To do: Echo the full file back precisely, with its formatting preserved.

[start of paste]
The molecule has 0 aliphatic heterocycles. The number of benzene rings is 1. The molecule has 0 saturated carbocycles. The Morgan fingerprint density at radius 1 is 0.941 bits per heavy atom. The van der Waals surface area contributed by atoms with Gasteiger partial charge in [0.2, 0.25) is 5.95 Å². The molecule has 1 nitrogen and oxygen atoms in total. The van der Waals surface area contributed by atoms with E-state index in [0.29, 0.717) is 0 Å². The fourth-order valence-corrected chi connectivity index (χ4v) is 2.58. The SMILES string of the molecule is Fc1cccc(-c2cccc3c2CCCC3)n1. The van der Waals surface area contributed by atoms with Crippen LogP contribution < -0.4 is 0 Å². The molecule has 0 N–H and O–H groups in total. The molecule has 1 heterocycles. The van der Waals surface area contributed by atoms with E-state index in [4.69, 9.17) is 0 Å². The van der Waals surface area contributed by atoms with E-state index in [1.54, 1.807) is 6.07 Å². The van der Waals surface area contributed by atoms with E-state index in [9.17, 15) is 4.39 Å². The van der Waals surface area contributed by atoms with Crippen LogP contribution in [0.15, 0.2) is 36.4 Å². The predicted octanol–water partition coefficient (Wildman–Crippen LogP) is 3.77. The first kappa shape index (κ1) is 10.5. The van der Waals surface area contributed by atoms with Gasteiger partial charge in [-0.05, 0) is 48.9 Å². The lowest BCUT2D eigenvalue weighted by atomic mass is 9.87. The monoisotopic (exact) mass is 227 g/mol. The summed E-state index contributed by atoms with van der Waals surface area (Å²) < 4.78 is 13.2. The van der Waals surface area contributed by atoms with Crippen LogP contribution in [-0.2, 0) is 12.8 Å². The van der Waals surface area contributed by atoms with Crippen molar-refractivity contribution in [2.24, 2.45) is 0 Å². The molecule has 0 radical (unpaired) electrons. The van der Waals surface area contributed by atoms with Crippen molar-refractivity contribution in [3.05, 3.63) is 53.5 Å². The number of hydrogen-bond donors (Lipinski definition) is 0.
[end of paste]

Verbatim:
The molecule has 0 aliphatic heterocycles. The number of benzene rings is 1. The molecule has 0 saturated carbocycles. The Morgan fingerprint density at radius 1 is 0.941 bits per heavy atom. The van der Waals surface area contributed by atoms with Gasteiger partial charge in [0.2, 0.25) is 5.95 Å². The molecule has 1 nitrogen and oxygen atoms in total. The van der Waals surface area contributed by atoms with E-state index in [0.29, 0.717) is 0 Å². The fourth-order valence-corrected chi connectivity index (χ4v) is 2.58. The SMILES string of the molecule is Fc1cccc(-c2cccc3c2CCCC3)n1. The van der Waals surface area contributed by atoms with Crippen LogP contribution < -0.4 is 0 Å². The molecule has 0 N–H and O–H groups in total. The molecule has 1 heterocycles. The van der Waals surface area contributed by atoms with E-state index in [4.69, 9.17) is 0 Å². The van der Waals surface area contributed by atoms with E-state index in [1.54, 1.807) is 6.07 Å². The van der Waals surface area contributed by atoms with E-state index in [9.17, 15) is 4.39 Å². The van der Waals surface area contributed by atoms with Crippen LogP contribution in [0.15, 0.2) is 36.4 Å². The predicted octanol–water partition coefficient (Wildman–Crippen LogP) is 3.77. The first kappa shape index (κ1) is 10.5. The van der Waals surface area contributed by atoms with Gasteiger partial charge in [-0.05, 0) is 48.9 Å². The lowest BCUT2D eigenvalue weighted by atomic mass is 9.87. The monoisotopic (exact) mass is 227 g/mol. The summed E-state index contributed by atoms with van der Waals surface area (Å²) < 4.78 is 13.2. The van der Waals surface area contributed by atoms with Crippen LogP contribution in [-0.2, 0) is 12.8 Å². The van der Waals surface area contributed by atoms with Crippen molar-refractivity contribution in [2.24, 2.45) is 0 Å². The molecule has 0 radical (unpaired) electrons. The van der Waals surface area contributed by atoms with Crippen molar-refractivity contribution in [3.05, 3.63) is 53.5 Å². The number of hydrogen-bond donors (Lipinski definition) is 0.